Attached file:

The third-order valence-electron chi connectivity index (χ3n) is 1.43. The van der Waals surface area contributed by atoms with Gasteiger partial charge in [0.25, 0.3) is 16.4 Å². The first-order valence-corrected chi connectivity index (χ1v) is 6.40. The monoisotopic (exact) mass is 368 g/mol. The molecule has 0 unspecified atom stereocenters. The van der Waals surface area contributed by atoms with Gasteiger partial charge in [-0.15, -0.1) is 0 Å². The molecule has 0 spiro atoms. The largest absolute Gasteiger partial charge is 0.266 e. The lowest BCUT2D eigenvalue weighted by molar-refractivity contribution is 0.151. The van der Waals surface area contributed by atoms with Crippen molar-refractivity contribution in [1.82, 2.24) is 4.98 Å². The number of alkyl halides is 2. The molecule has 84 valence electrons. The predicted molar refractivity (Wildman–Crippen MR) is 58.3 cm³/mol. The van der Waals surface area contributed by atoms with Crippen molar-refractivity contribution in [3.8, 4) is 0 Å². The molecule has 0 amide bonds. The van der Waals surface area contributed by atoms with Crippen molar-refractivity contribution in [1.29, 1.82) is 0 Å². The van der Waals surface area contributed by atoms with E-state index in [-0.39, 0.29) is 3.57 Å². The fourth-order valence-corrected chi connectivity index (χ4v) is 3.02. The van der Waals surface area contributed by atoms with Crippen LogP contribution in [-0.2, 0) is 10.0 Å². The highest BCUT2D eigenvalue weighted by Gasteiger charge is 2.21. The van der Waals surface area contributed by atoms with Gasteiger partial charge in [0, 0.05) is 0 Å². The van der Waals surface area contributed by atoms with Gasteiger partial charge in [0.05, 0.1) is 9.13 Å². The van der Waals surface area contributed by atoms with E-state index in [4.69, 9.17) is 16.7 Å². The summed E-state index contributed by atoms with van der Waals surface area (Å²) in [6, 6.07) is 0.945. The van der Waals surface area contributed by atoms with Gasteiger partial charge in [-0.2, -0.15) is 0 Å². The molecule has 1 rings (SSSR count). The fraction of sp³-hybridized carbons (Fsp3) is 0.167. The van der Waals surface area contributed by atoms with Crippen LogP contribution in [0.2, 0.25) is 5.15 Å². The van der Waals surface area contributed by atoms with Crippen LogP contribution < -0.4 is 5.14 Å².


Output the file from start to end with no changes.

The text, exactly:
The third-order valence-electron chi connectivity index (χ3n) is 1.43. The van der Waals surface area contributed by atoms with Gasteiger partial charge in [0.25, 0.3) is 16.4 Å². The first-order valence-corrected chi connectivity index (χ1v) is 6.40. The monoisotopic (exact) mass is 368 g/mol. The molecule has 0 unspecified atom stereocenters. The van der Waals surface area contributed by atoms with Gasteiger partial charge in [-0.15, -0.1) is 0 Å². The molecule has 0 spiro atoms. The largest absolute Gasteiger partial charge is 0.266 e. The lowest BCUT2D eigenvalue weighted by molar-refractivity contribution is 0.151. The van der Waals surface area contributed by atoms with Crippen molar-refractivity contribution in [1.82, 2.24) is 4.98 Å². The number of alkyl halides is 2. The molecule has 84 valence electrons. The predicted molar refractivity (Wildman–Crippen MR) is 58.3 cm³/mol. The van der Waals surface area contributed by atoms with Crippen molar-refractivity contribution in [3.8, 4) is 0 Å². The molecule has 0 amide bonds. The van der Waals surface area contributed by atoms with Crippen molar-refractivity contribution in [1.29, 1.82) is 0 Å². The van der Waals surface area contributed by atoms with E-state index in [-0.39, 0.29) is 3.57 Å². The fourth-order valence-corrected chi connectivity index (χ4v) is 3.02. The van der Waals surface area contributed by atoms with Crippen LogP contribution in [-0.2, 0) is 10.0 Å². The highest BCUT2D eigenvalue weighted by Gasteiger charge is 2.21. The van der Waals surface area contributed by atoms with Gasteiger partial charge in [0, 0.05) is 0 Å². The van der Waals surface area contributed by atoms with Gasteiger partial charge in [0.05, 0.1) is 9.13 Å². The van der Waals surface area contributed by atoms with E-state index in [4.69, 9.17) is 16.7 Å². The summed E-state index contributed by atoms with van der Waals surface area (Å²) in [6, 6.07) is 0.945. The van der Waals surface area contributed by atoms with Gasteiger partial charge in [-0.2, -0.15) is 0 Å². The molecule has 1 rings (SSSR count). The fraction of sp³-hybridized carbons (Fsp3) is 0.167. The van der Waals surface area contributed by atoms with Crippen LogP contribution in [0.2, 0.25) is 5.15 Å². The van der Waals surface area contributed by atoms with Crippen LogP contribution < -0.4 is 5.14 Å².